Pioneering municipal utility – a smart grid poster child

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  As the first American utility to receive smart grid stimulus funding and as the first to be “completely operational with smart grid technology,” Glendale Water and Power (GWP), located in Southern California, is a bit of a smart grid poster child.

In the GWP system, a single communication system is handling both power and water. Anchored by a suite of technology from Smart Cities Council member Itron, the system includes an Itron advanced wireless communication network that integrates both electric and water meters. It also features leak detection technology for the water system and Itron’s meter data management solution to manage the huge volumes of data the system generates and enable other smart grid programs and applications.

GWP completed installation of the system, which included 83,000 Itron smart electric meters and 33,000 smart water meters, in 2011. Components of the overall smart grid system included in-home display units that provide electricity and water usage information, costs and control to consumers as well as thermal storage units, electric vehicle smart charging, demand response and distribution automation.

Speaking at a conference after the installation was complete, then GWP General Manager Glenn Steiger talked about the project. “The key thing to remember is that smart grid is really an IT communication system,” he explained. “The heart of the system and the ongoing applications are IT-driven. To be successful, you have to shift focus from hardware and infrastructure to IT.”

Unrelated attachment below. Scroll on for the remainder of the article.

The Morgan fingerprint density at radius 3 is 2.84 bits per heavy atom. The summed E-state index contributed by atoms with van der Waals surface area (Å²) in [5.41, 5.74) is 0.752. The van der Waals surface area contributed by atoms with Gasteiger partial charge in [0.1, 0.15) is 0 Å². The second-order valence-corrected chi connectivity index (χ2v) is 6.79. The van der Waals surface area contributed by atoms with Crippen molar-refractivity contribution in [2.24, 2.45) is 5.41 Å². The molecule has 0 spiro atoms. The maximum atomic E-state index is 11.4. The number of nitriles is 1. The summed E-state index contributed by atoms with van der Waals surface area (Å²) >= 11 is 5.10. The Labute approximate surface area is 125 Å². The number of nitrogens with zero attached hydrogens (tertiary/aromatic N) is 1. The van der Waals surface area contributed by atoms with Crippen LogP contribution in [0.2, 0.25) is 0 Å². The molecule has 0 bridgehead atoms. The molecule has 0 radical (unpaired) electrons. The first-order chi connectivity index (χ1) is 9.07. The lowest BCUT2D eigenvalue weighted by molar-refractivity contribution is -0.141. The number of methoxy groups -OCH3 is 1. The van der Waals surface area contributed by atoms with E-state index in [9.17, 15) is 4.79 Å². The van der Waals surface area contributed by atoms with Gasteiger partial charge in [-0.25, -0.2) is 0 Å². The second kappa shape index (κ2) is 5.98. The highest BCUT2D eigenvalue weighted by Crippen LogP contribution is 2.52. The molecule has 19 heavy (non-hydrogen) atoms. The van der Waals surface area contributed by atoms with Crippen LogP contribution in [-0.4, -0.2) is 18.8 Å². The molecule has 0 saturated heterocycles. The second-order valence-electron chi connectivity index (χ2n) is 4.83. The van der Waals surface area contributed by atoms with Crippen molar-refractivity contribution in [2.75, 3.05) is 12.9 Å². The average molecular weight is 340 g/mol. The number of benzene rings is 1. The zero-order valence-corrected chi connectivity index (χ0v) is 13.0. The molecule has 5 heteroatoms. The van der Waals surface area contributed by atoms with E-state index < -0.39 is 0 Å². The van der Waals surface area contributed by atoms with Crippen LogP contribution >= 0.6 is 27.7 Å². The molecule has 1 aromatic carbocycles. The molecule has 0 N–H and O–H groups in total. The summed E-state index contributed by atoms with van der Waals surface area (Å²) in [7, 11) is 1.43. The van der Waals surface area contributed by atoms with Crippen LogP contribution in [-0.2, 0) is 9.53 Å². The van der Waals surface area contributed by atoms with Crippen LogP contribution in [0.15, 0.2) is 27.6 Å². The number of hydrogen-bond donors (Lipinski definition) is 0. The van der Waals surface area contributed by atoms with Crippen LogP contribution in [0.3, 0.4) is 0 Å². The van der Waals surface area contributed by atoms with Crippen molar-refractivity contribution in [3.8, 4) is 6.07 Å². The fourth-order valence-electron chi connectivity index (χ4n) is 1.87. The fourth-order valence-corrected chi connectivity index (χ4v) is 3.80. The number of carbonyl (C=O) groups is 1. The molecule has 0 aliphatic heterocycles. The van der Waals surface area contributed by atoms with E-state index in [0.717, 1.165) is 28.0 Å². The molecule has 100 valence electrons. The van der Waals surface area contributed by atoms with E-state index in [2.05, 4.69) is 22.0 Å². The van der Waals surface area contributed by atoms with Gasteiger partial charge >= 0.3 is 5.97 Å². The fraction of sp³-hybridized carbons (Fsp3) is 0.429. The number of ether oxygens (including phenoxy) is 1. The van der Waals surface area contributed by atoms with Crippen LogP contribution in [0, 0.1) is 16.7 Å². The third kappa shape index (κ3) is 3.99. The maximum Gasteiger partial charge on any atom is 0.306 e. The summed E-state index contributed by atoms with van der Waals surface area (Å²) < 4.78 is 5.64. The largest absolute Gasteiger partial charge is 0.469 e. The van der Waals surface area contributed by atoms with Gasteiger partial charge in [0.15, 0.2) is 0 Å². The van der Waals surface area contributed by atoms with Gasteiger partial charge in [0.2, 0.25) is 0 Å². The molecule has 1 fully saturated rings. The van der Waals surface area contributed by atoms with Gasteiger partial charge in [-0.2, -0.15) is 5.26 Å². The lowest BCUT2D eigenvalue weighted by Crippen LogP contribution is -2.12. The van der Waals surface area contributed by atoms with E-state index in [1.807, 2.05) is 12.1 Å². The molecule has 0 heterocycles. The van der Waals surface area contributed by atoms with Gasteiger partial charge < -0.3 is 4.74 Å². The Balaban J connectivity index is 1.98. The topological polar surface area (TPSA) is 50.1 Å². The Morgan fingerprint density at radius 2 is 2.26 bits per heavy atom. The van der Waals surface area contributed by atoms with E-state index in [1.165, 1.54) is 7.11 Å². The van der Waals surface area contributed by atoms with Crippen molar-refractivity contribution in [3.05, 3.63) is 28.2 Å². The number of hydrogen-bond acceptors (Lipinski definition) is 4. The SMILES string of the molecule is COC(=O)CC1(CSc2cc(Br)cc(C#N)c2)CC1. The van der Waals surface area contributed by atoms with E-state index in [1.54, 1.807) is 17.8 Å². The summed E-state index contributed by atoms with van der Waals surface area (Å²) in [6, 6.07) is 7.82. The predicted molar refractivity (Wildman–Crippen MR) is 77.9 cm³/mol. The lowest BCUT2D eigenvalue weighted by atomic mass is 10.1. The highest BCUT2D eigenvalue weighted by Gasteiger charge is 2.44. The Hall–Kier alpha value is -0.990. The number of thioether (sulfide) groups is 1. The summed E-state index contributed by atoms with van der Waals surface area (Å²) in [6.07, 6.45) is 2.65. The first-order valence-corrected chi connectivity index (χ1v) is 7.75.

On the water side, the system is providing leak detection capability that is saving precious water in perennially water-challenged Southern California, and also saving money in water they didn’t have to purchase. “We’re actually optimizing the water system with the data we’re collecting through the electric system,” Steiger said, referring to the energy costs associated with treating and delivering clean water to Glendale residents.

Smart grid technology ultimately comes down to saving money, Steiger said, for the municipal utility but also cost containment for its customers. GWP’s system and the data it delivers have enabled it to streamline operations, improve business processes, and roll fewer trucks, he added. That means keeping costs low for customers, which leads to strong customer support.

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